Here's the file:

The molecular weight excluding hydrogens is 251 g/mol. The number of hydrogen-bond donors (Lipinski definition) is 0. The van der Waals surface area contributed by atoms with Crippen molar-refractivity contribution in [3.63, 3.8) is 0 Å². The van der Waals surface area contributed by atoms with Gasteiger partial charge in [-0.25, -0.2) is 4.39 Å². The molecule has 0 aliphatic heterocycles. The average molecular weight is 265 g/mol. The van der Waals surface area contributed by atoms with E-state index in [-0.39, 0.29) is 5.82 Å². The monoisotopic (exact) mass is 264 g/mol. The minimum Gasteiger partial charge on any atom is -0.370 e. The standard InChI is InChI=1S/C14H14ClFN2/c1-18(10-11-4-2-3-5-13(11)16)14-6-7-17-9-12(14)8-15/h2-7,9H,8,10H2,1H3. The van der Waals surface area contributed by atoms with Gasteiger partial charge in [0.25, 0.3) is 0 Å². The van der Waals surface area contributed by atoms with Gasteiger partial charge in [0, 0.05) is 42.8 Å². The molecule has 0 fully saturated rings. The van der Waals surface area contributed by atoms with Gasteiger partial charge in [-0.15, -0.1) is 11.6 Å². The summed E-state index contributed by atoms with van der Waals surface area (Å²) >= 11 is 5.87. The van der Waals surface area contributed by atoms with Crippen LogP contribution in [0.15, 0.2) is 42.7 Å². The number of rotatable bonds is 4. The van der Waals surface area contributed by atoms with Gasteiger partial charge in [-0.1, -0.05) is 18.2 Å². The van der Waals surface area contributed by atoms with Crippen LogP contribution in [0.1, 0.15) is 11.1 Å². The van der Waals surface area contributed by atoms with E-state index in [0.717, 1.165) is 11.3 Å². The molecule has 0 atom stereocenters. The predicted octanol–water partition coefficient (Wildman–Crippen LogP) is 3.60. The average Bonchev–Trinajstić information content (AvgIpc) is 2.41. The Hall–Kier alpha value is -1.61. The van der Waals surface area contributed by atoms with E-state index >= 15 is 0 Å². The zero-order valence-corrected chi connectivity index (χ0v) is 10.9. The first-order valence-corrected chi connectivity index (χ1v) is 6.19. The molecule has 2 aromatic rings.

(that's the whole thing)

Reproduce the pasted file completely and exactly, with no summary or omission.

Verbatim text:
The molecular weight excluding hydrogens is 251 g/mol. The number of hydrogen-bond donors (Lipinski definition) is 0. The van der Waals surface area contributed by atoms with Crippen molar-refractivity contribution in [3.63, 3.8) is 0 Å². The van der Waals surface area contributed by atoms with Gasteiger partial charge in [-0.25, -0.2) is 4.39 Å². The molecule has 0 aliphatic heterocycles. The average molecular weight is 265 g/mol. The van der Waals surface area contributed by atoms with E-state index in [-0.39, 0.29) is 5.82 Å². The monoisotopic (exact) mass is 264 g/mol. The minimum Gasteiger partial charge on any atom is -0.370 e. The standard InChI is InChI=1S/C14H14ClFN2/c1-18(10-11-4-2-3-5-13(11)16)14-6-7-17-9-12(14)8-15/h2-7,9H,8,10H2,1H3. The van der Waals surface area contributed by atoms with Gasteiger partial charge in [0.25, 0.3) is 0 Å². The van der Waals surface area contributed by atoms with Gasteiger partial charge in [0, 0.05) is 42.8 Å². The molecule has 0 fully saturated rings. The van der Waals surface area contributed by atoms with Gasteiger partial charge in [-0.15, -0.1) is 11.6 Å². The summed E-state index contributed by atoms with van der Waals surface area (Å²) >= 11 is 5.87. The van der Waals surface area contributed by atoms with Crippen LogP contribution in [0.15, 0.2) is 42.7 Å². The number of rotatable bonds is 4. The van der Waals surface area contributed by atoms with Gasteiger partial charge in [-0.1, -0.05) is 18.2 Å². The van der Waals surface area contributed by atoms with Crippen LogP contribution in [0.1, 0.15) is 11.1 Å². The van der Waals surface area contributed by atoms with E-state index in [0.717, 1.165) is 11.3 Å². The molecule has 0 atom stereocenters. The predicted octanol–water partition coefficient (Wildman–Crippen LogP) is 3.60. The average Bonchev–Trinajstić information content (AvgIpc) is 2.41. The Hall–Kier alpha value is -1.61. The van der Waals surface area contributed by atoms with E-state index >= 15 is 0 Å². The zero-order valence-corrected chi connectivity index (χ0v) is 10.9. The first-order valence-corrected chi connectivity index (χ1v) is 6.19. The molecule has 2 aromatic rings.